I came up with this idea to say at my rabbinic ordination. I’m pleased to see that it resonates with me no less today than thirty years ago.
Last week the Torah listed the ten generations between Adam and Noah. This week it lists the ten generations between Noah and Abraham. Now we Rabbis don’t view the Torah as a history book; history is the medium rather than the message. So why are these, seemingly superfluous, lineages included?
The Sages explain: the message is to highlight God’s mercy; each generation mentioned, is progressively more evil than its predecessor. Yet God allows the world to continue for generations, providing opportunity after opportunity for humanity to change for the better before taking drastic action himself.
A lovely idea, but it still leaves a question. If the Torah wanted to show God’s mercy, it could have done so by listing one set of the ten generations. Why does it need to give us the same message a second time?
My answer lies in a contrast that we can clearly see between the two sets of generations. Adam to Noah: generations that only got worse and worse. In the end they were destroyed. Noah to Abraham: generations that only got worse and worse. In the end they were not destroyed. What was the difference?
The difference lies in one man: Abraham. In what must be the greatest indictment in all of history, the Rabbis say that Noah could have saved his generation; but he did not care enough. Abraham did. Whereas Noah was happy to build an ark to save himself – and forget about humanity, Abraham reached out to those around him. He taught everyone he could about monotheistic values. He didn’t do enough to change his generation entirely. But, the Rabbis say, he did enough to save it.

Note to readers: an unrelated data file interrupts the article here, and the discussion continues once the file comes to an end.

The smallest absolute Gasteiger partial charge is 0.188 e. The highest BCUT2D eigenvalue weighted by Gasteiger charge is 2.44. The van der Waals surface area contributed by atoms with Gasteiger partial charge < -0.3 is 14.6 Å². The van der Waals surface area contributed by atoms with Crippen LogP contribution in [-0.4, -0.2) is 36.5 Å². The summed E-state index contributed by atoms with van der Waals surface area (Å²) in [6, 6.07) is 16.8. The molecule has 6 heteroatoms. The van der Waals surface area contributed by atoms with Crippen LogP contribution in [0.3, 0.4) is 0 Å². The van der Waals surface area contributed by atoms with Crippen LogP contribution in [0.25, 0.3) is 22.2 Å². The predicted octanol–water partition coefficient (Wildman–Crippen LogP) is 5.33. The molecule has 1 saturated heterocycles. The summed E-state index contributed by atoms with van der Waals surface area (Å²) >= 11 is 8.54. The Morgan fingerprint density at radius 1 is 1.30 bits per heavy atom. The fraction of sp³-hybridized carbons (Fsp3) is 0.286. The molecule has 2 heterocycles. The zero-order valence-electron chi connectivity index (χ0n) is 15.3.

The message is very clear; one individual who cares enough can shape world history. And while we may often tell ourselves, as Marx did, that forces beyond individuals create history, even a glance at the past shows this to be false. For better or for worse, there would almost certainly have been no October revolution without Lenin, no victory at Waterloo without Wellington, no holocaust without Hitler. Who’s to say how the Second World War would have turned out without Churchill, the Civil Rights movement in America without Martin Luther King and South Africa’s transition to equality without Mandela? How different would the world be had Einstein, Freud or Darwin never lived?
Individuals shape history. Abraham was nothing special. He just cared enough to try. Noah was nothing special. He just didn’t.
The question for us all is who are we to be? Abraham or Noah?
Parsha in a Nutshell
Noah is a very decent man – the exception rather than the rule in his generation. The world around him is full of debauchery. They worship idols, murder and are experts in sexual immorality. Not vastly different to the world we live in. God decides to take action and it rains…. and rains….. and rains……and rains. A true British summer. The world is filled with water and everyone drowns – except for Noah, his family and loads of animals who were on his famous Ark.
Noah leaves the Ark and immediately plants a vineyard – preferring the escape of wine to the challenging task of rebuilding humanity. The world is repopulated via Noah’s sons and once again, they slip into immorality and build a tower in a place called Babel in order to ‘fight’ with God. This time, he mixes up their languages and creates 70 nations and the wonderful diversity of the human race is set in place for future generations.